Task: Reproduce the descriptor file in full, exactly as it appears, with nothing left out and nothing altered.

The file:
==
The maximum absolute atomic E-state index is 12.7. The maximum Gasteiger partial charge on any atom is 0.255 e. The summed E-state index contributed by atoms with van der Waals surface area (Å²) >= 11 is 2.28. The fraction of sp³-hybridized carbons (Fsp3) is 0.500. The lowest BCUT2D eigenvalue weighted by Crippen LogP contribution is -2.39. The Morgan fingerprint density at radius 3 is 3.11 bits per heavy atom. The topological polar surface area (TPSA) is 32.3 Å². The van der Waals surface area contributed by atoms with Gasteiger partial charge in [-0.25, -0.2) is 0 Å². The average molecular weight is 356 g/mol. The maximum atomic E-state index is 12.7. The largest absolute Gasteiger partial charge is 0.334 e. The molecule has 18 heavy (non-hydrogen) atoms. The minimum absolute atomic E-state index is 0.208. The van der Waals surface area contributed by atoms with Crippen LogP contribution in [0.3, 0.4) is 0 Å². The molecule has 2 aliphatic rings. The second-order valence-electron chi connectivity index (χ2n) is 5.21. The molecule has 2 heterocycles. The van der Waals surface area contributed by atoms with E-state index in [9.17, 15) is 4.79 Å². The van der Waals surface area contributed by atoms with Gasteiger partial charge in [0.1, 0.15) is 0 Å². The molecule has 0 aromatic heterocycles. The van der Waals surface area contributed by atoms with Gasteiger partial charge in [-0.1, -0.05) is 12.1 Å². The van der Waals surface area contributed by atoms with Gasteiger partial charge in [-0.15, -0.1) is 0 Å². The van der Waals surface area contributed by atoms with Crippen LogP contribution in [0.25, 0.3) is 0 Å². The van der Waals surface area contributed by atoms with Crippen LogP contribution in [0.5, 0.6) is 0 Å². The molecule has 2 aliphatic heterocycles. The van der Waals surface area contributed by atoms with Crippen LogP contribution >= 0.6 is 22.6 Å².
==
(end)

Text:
The maximum absolute atomic E-state index is 12.7. The maximum Gasteiger partial charge on any atom is 0.255 e. The summed E-state index contributed by atoms with van der Waals surface area (Å²) >= 11 is 2.28. The fraction of sp³-hybridized carbons (Fsp3) is 0.500. The lowest BCUT2D eigenvalue weighted by Crippen LogP contribution is -2.39. The Morgan fingerprint density at radius 3 is 3.11 bits per heavy atom. The topological polar surface area (TPSA) is 32.3 Å². The van der Waals surface area contributed by atoms with Gasteiger partial charge in [-0.25, -0.2) is 0 Å². The average molecular weight is 356 g/mol. The maximum atomic E-state index is 12.7. The largest absolute Gasteiger partial charge is 0.334 e. The molecule has 18 heavy (non-hydrogen) atoms. The minimum absolute atomic E-state index is 0.208. The van der Waals surface area contributed by atoms with Crippen LogP contribution in [0.3, 0.4) is 0 Å². The molecule has 2 aliphatic rings. The second-order valence-electron chi connectivity index (χ2n) is 5.21. The molecule has 2 heterocycles. The van der Waals surface area contributed by atoms with E-state index in [9.17, 15) is 4.79 Å². The van der Waals surface area contributed by atoms with Gasteiger partial charge in [0.1, 0.15) is 0 Å². The molecule has 0 aromatic heterocycles. The van der Waals surface area contributed by atoms with Gasteiger partial charge in [-0.1, -0.05) is 12.1 Å². The van der Waals surface area contributed by atoms with Gasteiger partial charge in [-0.15, -0.1) is 0 Å². The van der Waals surface area contributed by atoms with Crippen LogP contribution in [0.25, 0.3) is 0 Å². The van der Waals surface area contributed by atoms with Crippen LogP contribution in [0.5, 0.6) is 0 Å². The molecule has 2 aliphatic heterocycles. The van der Waals surface area contributed by atoms with Crippen LogP contribution >= 0.6 is 22.6 Å².